The Kashmir Files: Vivek Agnihotri’s Film Banned in Singapore, Here’s Why

Vivek Agnihotri’s blockbuster ‘The Kashmir Files’ has been banned in Singapore by the country’s InfoComm Media Development Authority on the grounds that it could disturb religious harmony. According to ‘Variety’, the film, backed by ZEE5, revolves around a university student who learns about the religiously charged political turmoil that led to the death of his parents in Kashmir in the 1990s.

The IMDA said that it had consulted with the Ministry of Culture, Community and Youth and the Ministry of Home Affairs, and that they together found the film to have “exceeded the Film Classification Guidelines for its provocative and one-sided portrayal of Muslims and the depictions of Hindus being persecuted in the ongoing conflict in Kashmir, reports ‘Variety’.

“These representations have the potential to cause enmity between different communities and disrupt social cohesion and religious harmony in Singapore’s multi-racial and multi-religious society.” According to ‘Variety’, under the Film Classification guidelines, “any material that is denigrating to racial or religious communities in Singapore” will be refused classification.

The film, made on a budget of $2 million, was released in cinemas in India and many international territories in mid-March and has grossed some $43 million to date. It forms part of a large film release slate being detailed Monday by ZEE5, the multilingual streaming arm of the Zee broadcast group.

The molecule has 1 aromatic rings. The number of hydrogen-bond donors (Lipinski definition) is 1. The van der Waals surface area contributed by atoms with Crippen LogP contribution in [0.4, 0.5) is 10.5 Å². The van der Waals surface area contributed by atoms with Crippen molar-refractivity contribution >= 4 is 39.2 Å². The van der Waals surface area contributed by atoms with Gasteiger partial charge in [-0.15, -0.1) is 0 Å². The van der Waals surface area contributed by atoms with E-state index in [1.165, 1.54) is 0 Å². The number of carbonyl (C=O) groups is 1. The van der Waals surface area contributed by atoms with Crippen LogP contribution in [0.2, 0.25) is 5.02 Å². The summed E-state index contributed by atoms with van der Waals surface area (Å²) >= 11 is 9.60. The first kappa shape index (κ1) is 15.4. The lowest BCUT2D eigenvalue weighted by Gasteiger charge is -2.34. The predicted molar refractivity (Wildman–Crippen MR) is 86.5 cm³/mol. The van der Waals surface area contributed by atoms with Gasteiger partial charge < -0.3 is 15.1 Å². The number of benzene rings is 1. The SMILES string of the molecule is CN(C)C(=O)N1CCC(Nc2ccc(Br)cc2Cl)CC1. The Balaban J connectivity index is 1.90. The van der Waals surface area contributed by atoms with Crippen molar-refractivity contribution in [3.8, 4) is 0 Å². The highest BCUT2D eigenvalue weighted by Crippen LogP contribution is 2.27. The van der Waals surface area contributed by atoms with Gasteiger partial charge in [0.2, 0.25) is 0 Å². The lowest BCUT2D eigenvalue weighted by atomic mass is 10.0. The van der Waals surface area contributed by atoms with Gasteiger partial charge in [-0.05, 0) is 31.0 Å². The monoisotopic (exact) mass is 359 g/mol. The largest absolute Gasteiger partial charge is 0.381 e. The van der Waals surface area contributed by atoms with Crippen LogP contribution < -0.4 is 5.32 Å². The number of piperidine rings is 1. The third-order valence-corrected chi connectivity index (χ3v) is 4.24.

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The Kashmir Files Trailer

‘The Kashmir Files’ was briefly banned in the United Arab Emirates. But the UAE authorities reversed their ban at the end of March and the film was released without cuts from April 7. New Zealand had to raise the film’s rating from R16 to R18 after concerns were raised by the Muslim community.

Socially conservative Singapore censors films and TV shows due to depictions of drug use, possession and trafficking. The country does not recognise same-sex relationships and considers same-sex sexual activity to be illegal. It also clamps down on activity which could upset religious harmony.

With such a broad array of red lines, Singapore is the country which most censors streaming service Netflix. In 2020, Netflix said that it had taken down just nine pieces of content worldwide in its (then) 23-year history. Five of the nine were at the request of Singapore authorities.

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